Rest, Revive, Restore, Recreate, Rescue and reap the rewards.
This week, it is my pleasure to welcome Guest Blogger, David Muriello, CPDT-KA, from the national school for aspiring dog trainers and behavior experts, CATCH Canine Trainers Academy.
I asked David to post about a holiday-relevant canine behavior issue that most readers can relate to. He suggested a piece of “Holiday Jumping,” and I jumped for joy.
As a dog-lover, it is very hard to resist the Over Greeter. You know the dog that happily meets you at the door with the mission of jumping up on you to deliver wet sloppy kisses. Most of us who love them want to happily hug right back, but it does not help a dog owner who is trying to break this habit that can be annoying at the least to downright scary and sometimes even dangerous.
David was featured on the NDW Blog in June of 2010 in a special Father’s Day post. Thank you, David for contributing once again to the National Dog Week Blog and for being such a great supporter of its mission.
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This year, you want your dog to be part of the fun when guests come over for the holidays… BUT he gets so excited that he jumps on everyone! The jumping is joyful, but it can drive you and your guests crazy. People get scratched, sweaters get pulled, and kids get knocked over. Even small breeds can ruin a nice pair of pants. So, here’s what you can do this holiday season to…
Keep Your Dog from (excessive) Jumping for Joy!
Simple training always starts with management. In trainer terms, management means to set up the situation so the dog can’t fail. In the case of jumping, management ideas include:
- Put the dog behind a gate, or in a crate, for a few minutes
- Hold the dog back on leash
These techniques don’t train the dog not to jump. But, they stop it now, and they can be the perfect solution for busy dog owners who just need their dog to be under control for one event! Here’s how it’s done…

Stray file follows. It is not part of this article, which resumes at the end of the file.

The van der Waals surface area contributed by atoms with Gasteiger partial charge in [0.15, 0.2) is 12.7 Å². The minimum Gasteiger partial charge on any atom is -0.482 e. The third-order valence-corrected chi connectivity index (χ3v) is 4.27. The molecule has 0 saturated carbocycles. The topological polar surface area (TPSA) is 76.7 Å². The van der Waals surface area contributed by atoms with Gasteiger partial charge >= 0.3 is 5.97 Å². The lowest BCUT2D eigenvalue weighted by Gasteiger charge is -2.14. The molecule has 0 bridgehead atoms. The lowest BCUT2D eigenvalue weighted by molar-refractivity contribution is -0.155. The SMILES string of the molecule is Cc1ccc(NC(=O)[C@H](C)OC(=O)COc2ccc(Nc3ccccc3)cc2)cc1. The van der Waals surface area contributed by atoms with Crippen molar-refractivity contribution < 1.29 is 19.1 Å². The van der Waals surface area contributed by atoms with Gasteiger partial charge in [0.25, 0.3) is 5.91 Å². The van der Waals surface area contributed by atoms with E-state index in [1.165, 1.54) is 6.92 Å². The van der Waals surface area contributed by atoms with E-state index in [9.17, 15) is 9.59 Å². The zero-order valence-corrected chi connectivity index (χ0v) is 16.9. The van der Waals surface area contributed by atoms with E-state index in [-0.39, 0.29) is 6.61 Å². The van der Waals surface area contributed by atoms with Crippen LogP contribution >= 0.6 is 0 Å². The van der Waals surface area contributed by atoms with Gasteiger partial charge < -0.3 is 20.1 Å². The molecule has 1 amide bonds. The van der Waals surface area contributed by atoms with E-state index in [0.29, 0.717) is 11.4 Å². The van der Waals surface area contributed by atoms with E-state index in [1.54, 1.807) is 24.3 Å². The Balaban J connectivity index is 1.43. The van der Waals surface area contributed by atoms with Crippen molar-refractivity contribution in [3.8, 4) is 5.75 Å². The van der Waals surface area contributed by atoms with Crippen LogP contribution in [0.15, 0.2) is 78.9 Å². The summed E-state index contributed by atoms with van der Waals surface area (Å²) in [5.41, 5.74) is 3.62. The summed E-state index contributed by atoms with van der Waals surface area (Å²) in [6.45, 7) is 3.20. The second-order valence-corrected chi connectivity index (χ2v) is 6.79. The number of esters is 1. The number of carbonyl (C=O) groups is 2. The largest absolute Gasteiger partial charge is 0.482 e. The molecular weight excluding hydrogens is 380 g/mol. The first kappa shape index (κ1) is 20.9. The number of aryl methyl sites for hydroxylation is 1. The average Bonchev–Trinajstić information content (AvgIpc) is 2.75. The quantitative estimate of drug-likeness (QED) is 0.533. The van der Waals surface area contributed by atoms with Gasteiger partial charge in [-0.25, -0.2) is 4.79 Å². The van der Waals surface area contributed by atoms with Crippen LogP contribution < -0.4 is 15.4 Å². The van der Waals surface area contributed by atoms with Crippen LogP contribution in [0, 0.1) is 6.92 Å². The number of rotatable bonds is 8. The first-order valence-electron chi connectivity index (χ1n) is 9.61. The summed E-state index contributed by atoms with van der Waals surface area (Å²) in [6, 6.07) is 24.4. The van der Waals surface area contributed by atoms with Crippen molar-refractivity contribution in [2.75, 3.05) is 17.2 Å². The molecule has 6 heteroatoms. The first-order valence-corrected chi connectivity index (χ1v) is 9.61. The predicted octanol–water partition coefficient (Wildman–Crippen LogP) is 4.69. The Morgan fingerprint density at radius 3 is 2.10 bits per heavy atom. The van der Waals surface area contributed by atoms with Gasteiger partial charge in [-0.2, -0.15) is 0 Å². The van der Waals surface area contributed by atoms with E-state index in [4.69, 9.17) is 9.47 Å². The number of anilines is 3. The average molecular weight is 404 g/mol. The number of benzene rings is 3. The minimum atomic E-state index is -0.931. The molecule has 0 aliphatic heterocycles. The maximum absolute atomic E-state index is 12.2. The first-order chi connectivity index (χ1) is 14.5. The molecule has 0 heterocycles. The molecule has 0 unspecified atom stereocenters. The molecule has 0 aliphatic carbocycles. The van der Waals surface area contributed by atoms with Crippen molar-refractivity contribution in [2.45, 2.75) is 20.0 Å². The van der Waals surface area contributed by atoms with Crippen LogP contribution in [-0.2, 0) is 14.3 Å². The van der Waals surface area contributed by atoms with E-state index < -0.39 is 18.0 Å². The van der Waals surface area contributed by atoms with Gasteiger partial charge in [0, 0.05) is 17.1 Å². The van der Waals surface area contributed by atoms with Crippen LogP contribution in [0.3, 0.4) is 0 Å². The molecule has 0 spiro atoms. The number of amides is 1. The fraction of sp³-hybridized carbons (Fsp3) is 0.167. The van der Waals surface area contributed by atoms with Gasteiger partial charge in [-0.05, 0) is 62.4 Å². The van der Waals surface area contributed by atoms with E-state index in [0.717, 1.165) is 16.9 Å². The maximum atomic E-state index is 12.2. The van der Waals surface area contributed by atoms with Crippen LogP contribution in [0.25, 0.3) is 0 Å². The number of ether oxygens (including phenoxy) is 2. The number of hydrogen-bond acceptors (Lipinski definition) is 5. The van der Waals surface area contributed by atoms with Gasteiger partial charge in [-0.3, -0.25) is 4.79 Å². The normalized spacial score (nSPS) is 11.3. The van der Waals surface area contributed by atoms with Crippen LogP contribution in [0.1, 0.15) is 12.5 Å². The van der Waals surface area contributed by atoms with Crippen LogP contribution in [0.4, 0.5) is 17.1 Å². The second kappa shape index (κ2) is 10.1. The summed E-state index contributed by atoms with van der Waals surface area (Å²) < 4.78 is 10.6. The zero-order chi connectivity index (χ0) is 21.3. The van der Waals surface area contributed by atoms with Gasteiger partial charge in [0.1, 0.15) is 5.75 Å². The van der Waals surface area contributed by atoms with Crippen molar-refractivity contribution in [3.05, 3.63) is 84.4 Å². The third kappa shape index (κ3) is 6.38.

Give Your Dog Some Space
Most dogs are at peak levels of excitement when people first come over, so don’t give your dog a direct shot at the front door as guests enter. Instead, give your dog his own space, allowing him 10-20 minutes to calm down from behind a gate or similar setup. After a period of time to let his excitement diminish, his behavior will likely be much better.
Tire Him Out
Give your dog a long, tiring exercise session before guests arrive. If you don’t have the time to exercise him yourself, consider a long day at doggy daycare, or hiring a walker to take your dog on an extended hike, run, or visit to the dog park to play with friends.
Change His Focus
When you put your dog in his separate “calm space” as guests are arriving, give him an extra special treat like a Kong toy stuffed with peanut butter or a delicious marrow bone. Pick something he wouldn’t normally get. This irresistible treat will consume his focus so he can forget about the guests for awhile, allowing his state of excitement to melt into one of calmness as he slurps or chews with delight.
Once guests are done arriving and your dog has calmed down, let him out to mingle! Ideally, he’ll now keep “four-on-the-floor”. But, if you’re worried he might still be a little “jumpy” and susceptible to knocking over Aunt Sally’s wine glass, then keep his leash on for a while and let him drag it around. This way you can quickly hold him back if you see he is about to leap on laps or slurp the cheese plate. Keeping your leash handy for back-up management is a great trick for all naughty dogs around the house. Even after you start a regular training program, some dogs may need quite a bit of practice before they stop jumping for joy!
David Muriello has appeared on ABC-TV’s Rachael Ray Show and regularly appears in Dog Fancy Magazine, including the January 2013 issue. He is the School Director at CATCH Canine Trainers Academy, a national school for aspiring dog trainers and behavior experts. Through self-paced coursework and hands-on training with personal Mentor Trainers in all U.S. states, CATCH educates the best professionals in the field: dog trainers, dog care and behavior services, shelter and rescue staff. If you are interested in learning more about launching or advancing your career with dogs, call CATCH at 877.752.2824 or email firstname.lastname@example.org
Pictured above is Hooper, our Portuguese water dog who just happened to be born two days after Christmas. We lost our little snow bunny in late August. She would have been eleven this month. Although we wish we had had more time with her, her presence in our lives is a true gift.
Yesterday, a news story got the theme song from The Grinch Who Stole Christmas wrapped around my head like a big Christmas present. A young couple in New Jersey had stolen a Bull dog puppy from a place called The Aquarium in Bergen County.
The dognappers have been apprehended, and I don’t know their motives (just had to have it, wanted to sell for quick cash, etc…). Stealing is wrong, but the way the reporter acted, you would think everyone had done the greatest deed in the world returning the puppy to its caring retailer.